Archive for the ‘wsj’ Category

Wall Street Journal organizes financial industry’s plan to destroy market discipline, take over regulation globally – hello?

December 23rd, 2009 No comments

[Update: My follow-up post outlines the WSJ`s report and chief recommendations.]

I thought I’d elevate what was a side and closing comment on Stephan Kinsella’s Avatar thread, about an appalling group of articles at the Wall Street Journal, which seems to have absolutely no clue about how the financial crisis stems from a chain of   government interventions, was fuelled by a government-inflated bubble and was “intermediated” by a financial industry rife with moral hazard.

The WSJ is great at drumming up fears about a world-wide climate change cabal, consisting of everyone one who showed up at Copenhagen, blogged about it or thought about it (fears of regulatory over-reach are perfectly understandable, but nary a cui bono question about the “skeptics” industry), but just what in the heck are they trying to pull here – help to CREATE world government, directed by the same firms and regulators who brought us market opacity, arbitraged investment and capital requirements intended to backstop deposit insurance, rampant profit-taking, financial meltdown and tremendous risk-shifting (to shareholders & taxpayers)? Is the WSJ really so naive about rent-seeking, moral hazard and mission creep?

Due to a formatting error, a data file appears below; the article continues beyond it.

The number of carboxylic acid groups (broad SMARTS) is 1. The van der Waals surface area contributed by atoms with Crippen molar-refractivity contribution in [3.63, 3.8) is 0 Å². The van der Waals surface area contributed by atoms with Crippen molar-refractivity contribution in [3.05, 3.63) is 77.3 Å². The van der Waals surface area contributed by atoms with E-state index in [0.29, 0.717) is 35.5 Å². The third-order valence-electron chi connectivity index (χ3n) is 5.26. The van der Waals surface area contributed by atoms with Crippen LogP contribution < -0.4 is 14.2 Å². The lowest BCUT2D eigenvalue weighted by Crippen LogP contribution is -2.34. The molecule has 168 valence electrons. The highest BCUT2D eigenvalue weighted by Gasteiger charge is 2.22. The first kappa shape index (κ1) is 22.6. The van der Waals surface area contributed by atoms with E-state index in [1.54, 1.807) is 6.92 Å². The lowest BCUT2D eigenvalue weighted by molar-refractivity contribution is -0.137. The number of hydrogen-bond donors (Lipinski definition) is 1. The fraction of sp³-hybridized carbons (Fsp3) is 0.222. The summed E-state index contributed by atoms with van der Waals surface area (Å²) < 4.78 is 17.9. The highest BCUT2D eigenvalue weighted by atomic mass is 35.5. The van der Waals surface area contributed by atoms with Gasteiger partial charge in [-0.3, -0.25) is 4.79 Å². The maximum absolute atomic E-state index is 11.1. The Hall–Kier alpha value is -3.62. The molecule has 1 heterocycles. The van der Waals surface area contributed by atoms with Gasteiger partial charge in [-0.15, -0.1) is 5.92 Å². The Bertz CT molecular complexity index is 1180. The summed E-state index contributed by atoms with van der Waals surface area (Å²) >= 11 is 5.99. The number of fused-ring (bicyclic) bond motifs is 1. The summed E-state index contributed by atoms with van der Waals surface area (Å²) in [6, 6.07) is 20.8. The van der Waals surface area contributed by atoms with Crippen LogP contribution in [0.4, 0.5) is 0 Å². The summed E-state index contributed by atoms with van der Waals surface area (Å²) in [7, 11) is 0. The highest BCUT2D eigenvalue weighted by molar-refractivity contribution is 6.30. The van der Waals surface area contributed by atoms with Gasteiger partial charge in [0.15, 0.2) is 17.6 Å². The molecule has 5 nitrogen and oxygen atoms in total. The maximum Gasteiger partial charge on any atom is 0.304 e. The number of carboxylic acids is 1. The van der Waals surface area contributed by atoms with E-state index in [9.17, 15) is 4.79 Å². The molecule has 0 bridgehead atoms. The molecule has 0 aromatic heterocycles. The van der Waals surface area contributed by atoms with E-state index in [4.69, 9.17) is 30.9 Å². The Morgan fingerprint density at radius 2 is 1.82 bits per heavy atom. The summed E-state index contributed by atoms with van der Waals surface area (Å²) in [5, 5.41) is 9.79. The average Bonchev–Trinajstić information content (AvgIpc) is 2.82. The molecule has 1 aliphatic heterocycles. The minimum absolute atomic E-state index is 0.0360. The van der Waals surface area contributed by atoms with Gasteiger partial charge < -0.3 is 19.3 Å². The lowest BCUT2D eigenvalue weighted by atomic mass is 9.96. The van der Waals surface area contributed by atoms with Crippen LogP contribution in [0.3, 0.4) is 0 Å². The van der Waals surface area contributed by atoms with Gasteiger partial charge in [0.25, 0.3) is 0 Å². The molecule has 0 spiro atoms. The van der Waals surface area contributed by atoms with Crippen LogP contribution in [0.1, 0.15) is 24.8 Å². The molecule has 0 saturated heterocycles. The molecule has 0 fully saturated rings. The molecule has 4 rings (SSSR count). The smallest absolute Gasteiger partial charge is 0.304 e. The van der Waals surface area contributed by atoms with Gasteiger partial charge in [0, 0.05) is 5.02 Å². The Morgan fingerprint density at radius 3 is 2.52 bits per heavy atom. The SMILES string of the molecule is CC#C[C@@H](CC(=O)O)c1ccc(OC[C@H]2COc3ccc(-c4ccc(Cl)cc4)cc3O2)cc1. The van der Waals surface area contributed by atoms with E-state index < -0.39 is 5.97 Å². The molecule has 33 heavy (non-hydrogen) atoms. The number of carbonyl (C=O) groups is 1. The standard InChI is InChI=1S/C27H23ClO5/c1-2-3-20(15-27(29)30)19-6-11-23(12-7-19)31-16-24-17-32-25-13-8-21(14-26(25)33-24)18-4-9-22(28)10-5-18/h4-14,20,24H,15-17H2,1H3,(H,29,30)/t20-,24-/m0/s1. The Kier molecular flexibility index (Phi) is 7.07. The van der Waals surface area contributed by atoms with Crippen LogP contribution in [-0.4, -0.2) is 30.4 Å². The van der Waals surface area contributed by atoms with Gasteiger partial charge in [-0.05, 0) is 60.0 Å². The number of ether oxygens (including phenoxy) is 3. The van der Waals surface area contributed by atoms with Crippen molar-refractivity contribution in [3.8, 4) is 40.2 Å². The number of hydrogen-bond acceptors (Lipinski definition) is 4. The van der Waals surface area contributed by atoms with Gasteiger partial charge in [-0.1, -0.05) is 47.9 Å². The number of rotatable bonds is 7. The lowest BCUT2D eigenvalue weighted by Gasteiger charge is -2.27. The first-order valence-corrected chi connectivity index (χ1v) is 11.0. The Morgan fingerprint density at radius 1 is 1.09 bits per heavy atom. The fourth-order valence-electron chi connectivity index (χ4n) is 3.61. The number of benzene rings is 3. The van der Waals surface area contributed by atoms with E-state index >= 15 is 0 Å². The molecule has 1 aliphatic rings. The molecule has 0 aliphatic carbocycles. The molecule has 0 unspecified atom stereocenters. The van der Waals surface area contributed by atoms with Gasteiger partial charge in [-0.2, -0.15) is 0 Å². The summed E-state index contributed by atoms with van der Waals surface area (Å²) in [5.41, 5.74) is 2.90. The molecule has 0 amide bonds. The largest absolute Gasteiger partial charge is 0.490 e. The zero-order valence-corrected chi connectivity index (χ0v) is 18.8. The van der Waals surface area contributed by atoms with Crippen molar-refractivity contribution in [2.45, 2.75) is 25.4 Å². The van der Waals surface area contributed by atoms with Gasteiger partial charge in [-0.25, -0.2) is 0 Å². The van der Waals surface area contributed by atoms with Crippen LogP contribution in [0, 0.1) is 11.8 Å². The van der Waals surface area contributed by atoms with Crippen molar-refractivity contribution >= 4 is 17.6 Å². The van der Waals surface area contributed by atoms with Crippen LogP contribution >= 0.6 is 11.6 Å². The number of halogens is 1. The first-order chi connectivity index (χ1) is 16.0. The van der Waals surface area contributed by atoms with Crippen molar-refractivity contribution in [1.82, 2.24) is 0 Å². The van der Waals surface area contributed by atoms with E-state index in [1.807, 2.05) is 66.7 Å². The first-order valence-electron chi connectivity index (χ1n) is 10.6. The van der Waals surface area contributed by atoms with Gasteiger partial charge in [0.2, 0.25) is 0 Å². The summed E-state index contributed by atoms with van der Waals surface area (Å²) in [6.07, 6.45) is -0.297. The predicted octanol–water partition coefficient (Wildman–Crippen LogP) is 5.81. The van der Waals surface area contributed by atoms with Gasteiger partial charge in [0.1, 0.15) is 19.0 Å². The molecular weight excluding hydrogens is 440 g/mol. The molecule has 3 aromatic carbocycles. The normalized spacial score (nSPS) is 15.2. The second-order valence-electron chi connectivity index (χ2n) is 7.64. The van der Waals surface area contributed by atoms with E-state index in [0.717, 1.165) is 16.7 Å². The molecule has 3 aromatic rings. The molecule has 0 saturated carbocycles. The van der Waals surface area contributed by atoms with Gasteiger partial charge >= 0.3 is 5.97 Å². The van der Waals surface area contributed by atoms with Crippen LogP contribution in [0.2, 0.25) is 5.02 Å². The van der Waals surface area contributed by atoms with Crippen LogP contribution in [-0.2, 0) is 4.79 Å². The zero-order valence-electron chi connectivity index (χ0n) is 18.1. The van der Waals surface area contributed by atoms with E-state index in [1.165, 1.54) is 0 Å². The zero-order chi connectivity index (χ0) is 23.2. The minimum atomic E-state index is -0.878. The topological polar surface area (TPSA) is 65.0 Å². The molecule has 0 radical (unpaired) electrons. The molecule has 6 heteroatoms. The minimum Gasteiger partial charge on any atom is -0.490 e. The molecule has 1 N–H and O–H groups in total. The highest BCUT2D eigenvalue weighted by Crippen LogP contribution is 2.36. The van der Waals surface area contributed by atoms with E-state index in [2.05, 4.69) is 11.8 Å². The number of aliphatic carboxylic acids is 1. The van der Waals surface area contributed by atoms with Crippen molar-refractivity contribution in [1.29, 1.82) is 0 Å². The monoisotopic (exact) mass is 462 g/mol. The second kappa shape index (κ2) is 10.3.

I urge everyone to take a very close look at the WSJ’s “Future of Finance Initiative” and their recent “Fixing Global Finance” report.

Here’s a copy of my comment, as noted in my prior blog post (with some bracketed additions and changes to order):

What happens abroad at the “Avatar” is pretty basic, but the same
nonsense, with taxpayers, investors and consumers playing the role of
victim, can be seen at home. Has anybody seen the jaw-droppingly
appalling report that the WSJ has run on “Fixing Global Finance”, based
on their “Future of Finance Initiative”, in which they cheerlead a
bunch of financial firms in their efforts to abandon free markets and
to structure global regulation and regulators, to be staffed by a
revolving door of themselves?

[I think I’m being fair to see this as posing a threat to markets and